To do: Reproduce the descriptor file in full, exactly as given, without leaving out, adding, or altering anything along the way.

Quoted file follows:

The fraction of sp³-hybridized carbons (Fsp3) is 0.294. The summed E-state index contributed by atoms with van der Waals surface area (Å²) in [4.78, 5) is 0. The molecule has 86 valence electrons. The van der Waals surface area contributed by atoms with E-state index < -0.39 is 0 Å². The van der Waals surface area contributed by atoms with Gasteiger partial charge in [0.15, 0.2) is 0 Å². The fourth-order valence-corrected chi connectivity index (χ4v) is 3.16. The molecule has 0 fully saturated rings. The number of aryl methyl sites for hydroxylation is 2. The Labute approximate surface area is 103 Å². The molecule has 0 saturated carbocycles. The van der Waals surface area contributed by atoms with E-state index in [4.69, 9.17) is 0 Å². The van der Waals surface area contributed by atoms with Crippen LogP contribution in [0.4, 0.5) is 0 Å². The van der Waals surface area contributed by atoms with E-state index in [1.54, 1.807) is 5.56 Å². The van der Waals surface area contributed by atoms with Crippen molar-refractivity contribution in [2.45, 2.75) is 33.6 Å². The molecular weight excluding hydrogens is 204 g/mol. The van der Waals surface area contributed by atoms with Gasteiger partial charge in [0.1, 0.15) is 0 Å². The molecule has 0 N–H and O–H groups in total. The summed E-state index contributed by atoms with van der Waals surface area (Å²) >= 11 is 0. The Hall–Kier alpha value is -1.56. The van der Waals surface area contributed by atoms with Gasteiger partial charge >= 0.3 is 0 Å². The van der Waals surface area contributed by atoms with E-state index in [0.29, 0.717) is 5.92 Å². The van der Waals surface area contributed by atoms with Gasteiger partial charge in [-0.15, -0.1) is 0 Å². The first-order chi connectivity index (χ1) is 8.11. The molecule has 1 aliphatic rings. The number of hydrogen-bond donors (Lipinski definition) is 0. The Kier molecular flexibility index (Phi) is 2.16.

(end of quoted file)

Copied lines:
The fraction of sp³-hybridized carbons (Fsp3) is 0.294. The summed E-state index contributed by atoms with van der Waals surface area (Å²) in [4.78, 5) is 0. The molecule has 86 valence electrons. The van der Waals surface area contributed by atoms with E-state index < -0.39 is 0 Å². The van der Waals surface area contributed by atoms with Gasteiger partial charge in [0.15, 0.2) is 0 Å². The fourth-order valence-corrected chi connectivity index (χ4v) is 3.16. The molecule has 0 fully saturated rings. The number of aryl methyl sites for hydroxylation is 2. The Labute approximate surface area is 103 Å². The molecule has 0 saturated carbocycles. The van der Waals surface area contributed by atoms with E-state index in [4.69, 9.17) is 0 Å². The van der Waals surface area contributed by atoms with Crippen LogP contribution in [0.4, 0.5) is 0 Å². The van der Waals surface area contributed by atoms with E-state index in [1.54, 1.807) is 5.56 Å². The van der Waals surface area contributed by atoms with Crippen molar-refractivity contribution in [2.45, 2.75) is 33.6 Å². The molecular weight excluding hydrogens is 204 g/mol. The van der Waals surface area contributed by atoms with Gasteiger partial charge in [0.1, 0.15) is 0 Å². The molecule has 0 N–H and O–H groups in total. The summed E-state index contributed by atoms with van der Waals surface area (Å²) >= 11 is 0. The Hall–Kier alpha value is -1.56. The van der Waals surface area contributed by atoms with Gasteiger partial charge >= 0.3 is 0 Å². The van der Waals surface area contributed by atoms with E-state index in [0.29, 0.717) is 5.92 Å². The van der Waals surface area contributed by atoms with Gasteiger partial charge in [-0.15, -0.1) is 0 Å². The first-order chi connectivity index (χ1) is 8.11. The molecule has 1 aliphatic rings. The number of hydrogen-bond donors (Lipinski definition) is 0. The Kier molecular flexibility index (Phi) is 2.16.